Andy Mossack reviews glorious Galvin at the Athenaeum.
If you didn’t know any better, you might mistake the Galvin brothers for a somewhat more sinister enterprise. It seems they have the Hyde Park Corner territory pretty well sown up. Galvin at Windows at the top floor of the London Hilton Park Lane and now Galvin At The Athenaeum just around the corner on the ground floor of the Athenaeum Hotel on Piccadilly.
Of course, we do know better, and Chris and Jeff Galvin are very hot properties these days. After all, it’s pretty rare for brothers to each have two Michelin Stars to their name.
Galvin At The Athenaeum is the result of the Galvins taking over all the food and beverage operations at the legendary Piccadilly hotel; everything from room service to THE BAR and restaurant.
It’s a shrewd move from the private owners of The Athenaeum Hotel, because now they have a readymade and trained restaurant and bar team and can just focus on delivering a tip top hotel service.
Galvin At The Athenaeum is a celebration of British ingredients; a brasserie style restaurant that is delightfully informal yet retains the Galvin quality trademark under the stewardship of Executive Chef William Lloyd-Baker.
There is no front door as such, the restaurant just spills out into the Athenaeum lobby, itself simply a discreet lounge. Still, there are some banquettes at the back of the main room which is thankfully where I’m guided to.
When it comes to Galvin classic starters, you will find a few on the menu; Lasagne of Dorset Crab (£15.50, Galvin cured smoked salmon, blini, sour cream and caviar (£12.50) Smoked Barbary duck breast with crassane pear and turnip remoulade (£8.50)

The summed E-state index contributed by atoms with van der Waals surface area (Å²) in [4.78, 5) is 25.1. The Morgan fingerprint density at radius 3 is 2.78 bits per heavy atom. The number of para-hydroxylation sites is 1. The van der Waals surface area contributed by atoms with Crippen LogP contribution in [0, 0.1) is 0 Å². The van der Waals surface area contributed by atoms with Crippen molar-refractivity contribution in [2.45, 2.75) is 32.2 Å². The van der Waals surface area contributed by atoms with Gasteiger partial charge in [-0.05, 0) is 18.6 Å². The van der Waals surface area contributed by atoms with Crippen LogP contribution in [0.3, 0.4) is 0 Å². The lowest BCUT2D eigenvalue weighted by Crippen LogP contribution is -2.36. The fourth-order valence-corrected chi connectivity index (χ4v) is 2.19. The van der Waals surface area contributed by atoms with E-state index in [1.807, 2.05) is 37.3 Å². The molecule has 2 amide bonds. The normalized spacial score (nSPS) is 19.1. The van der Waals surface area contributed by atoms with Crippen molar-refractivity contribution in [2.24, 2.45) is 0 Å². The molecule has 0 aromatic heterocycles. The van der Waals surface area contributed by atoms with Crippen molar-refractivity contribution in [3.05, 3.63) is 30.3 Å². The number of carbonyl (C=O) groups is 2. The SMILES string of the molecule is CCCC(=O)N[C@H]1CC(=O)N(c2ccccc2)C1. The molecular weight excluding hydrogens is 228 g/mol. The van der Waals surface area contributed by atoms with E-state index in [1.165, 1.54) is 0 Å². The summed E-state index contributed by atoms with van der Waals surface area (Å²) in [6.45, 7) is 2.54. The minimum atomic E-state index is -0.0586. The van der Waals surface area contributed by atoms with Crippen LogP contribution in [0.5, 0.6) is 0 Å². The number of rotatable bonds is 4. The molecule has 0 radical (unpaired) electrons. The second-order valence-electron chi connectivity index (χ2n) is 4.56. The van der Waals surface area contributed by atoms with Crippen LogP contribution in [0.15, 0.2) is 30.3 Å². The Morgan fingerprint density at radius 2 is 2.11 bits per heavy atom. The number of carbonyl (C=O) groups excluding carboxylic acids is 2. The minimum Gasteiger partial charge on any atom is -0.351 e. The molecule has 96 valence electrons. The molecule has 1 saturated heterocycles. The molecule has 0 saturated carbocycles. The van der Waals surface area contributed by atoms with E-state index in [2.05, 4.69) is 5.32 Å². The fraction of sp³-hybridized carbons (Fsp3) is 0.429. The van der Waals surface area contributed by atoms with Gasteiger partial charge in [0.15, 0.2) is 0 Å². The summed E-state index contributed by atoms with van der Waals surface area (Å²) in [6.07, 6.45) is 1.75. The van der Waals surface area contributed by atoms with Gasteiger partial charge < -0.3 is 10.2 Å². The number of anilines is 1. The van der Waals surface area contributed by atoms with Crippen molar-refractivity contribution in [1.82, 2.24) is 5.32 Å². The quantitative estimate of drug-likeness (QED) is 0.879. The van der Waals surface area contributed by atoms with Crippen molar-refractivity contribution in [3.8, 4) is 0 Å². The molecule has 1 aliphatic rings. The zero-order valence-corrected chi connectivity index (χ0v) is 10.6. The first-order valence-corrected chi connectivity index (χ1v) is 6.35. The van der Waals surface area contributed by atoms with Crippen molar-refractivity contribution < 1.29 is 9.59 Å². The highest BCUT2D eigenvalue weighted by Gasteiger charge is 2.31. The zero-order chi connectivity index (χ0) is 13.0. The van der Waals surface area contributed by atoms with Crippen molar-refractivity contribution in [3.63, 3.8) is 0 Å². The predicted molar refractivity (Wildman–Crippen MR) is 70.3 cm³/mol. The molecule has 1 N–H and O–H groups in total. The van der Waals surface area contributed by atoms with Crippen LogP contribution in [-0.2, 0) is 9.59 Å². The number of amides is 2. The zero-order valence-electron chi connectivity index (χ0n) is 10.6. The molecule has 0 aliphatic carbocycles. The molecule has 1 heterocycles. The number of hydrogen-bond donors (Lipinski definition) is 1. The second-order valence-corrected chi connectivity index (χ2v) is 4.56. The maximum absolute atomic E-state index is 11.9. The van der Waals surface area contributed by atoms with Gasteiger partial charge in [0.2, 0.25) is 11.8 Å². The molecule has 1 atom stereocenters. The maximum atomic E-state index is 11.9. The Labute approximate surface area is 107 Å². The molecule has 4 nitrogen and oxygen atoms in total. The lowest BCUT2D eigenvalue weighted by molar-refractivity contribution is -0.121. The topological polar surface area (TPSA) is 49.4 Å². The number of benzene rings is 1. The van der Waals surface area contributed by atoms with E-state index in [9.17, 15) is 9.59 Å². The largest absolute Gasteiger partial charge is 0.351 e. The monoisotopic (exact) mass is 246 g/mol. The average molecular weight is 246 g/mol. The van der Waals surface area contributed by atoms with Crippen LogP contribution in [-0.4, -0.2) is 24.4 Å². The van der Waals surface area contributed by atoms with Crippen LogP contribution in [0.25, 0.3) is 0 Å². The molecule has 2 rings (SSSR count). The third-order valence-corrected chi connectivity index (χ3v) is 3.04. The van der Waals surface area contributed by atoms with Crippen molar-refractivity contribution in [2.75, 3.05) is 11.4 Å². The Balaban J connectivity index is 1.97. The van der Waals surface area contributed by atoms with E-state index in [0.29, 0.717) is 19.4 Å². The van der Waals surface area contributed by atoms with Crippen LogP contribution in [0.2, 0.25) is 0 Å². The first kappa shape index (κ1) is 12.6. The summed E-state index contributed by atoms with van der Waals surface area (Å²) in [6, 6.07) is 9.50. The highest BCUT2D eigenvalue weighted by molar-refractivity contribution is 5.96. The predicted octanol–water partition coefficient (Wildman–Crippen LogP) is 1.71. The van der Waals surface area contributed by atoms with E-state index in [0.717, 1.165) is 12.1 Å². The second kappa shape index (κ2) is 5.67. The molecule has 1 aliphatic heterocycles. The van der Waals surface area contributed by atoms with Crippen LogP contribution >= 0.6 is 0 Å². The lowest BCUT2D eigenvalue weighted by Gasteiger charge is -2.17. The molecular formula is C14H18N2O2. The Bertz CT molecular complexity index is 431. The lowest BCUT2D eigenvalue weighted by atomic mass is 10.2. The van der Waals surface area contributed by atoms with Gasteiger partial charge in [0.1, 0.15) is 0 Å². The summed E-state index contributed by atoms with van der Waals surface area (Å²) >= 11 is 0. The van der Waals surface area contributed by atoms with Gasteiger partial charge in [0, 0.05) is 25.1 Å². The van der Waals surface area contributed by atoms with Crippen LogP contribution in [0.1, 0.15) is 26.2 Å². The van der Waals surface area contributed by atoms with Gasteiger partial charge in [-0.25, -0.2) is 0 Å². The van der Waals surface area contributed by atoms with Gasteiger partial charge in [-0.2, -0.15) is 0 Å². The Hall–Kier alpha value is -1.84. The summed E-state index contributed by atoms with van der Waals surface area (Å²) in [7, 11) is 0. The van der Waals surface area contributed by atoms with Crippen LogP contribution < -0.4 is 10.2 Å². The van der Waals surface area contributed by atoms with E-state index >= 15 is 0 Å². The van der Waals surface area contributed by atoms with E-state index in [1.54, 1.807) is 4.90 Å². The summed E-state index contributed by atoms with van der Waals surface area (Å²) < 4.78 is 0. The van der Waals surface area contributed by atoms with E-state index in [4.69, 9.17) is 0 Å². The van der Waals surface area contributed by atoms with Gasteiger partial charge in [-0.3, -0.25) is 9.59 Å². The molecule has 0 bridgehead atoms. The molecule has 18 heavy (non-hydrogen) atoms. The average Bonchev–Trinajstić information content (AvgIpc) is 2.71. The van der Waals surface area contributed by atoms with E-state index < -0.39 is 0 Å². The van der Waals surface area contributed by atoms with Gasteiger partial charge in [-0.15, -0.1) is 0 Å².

Instead I go for an utterly delicious Rosanna onion and cider soup with Lincolnshire Poacher (£8) . My partner’s heritage beetroot and Westcombe ricotta on sourdough is in her words “the finest beet dish in my living memory”
High praise indeed.
Interestingly, the wine list carries a sprinkling of fine British examples including a crisp Bacchus Kingscote white from Essex on tap no less.
The mains prove to be a more complex operation, with more than a few seductive offerings. “Jubilee” lamb curry, mango chutney, raita and basmati rice (£18.50) is a dish Chris Galvin created for the Queen’s Jubilee, Cassoulet of Gressingham duck and Gloucester Old Spot sausage (£18.50) is clearly an Anglo/French alliance, while haunch of Denham Estate venison and smoked mash and chocolate (£24.50) clearly isn’t.
In the end my partner reverts to type and chooses a Galvin classic fish pie (£16.50) and I decide on the Rose County beef rib eye, chips and green peppercorn butter. (£27.50). The fish pie is certainly substantial, although difficult to identify what fish is in it; possibly cod, haddock and salmon. The rib-eye however is perfection with chunky feel good chips and an extra side of sauté spinach.
By now I’m glad we have the banquette, the restaurant is satisfyingly full and I’m enjoying the slightly detached opportunity to peruse the room.
There can be no turning down a Galvin dessert, and not wanting to disappoint, I pick a delicious blood orange cheesecake with Valrhona ice cream (£7.50). Completely self-indulgent I know, but life is far too short.
Galvin At The Athenaeum is a very affordable and delicious culinary journey for anyone hesitating to dive into a more exclusive Galvin Michelin experience. Many of my serving team were formerly at La Chapelle, so for the price, you certainly get the best of both worlds here.
Tell me more about Galvin At The Athenaeum
Galvin At The Athenaeum 116 Piccadilly, Mayfair, London W1J 7BJ
Tel: 020 7640 3333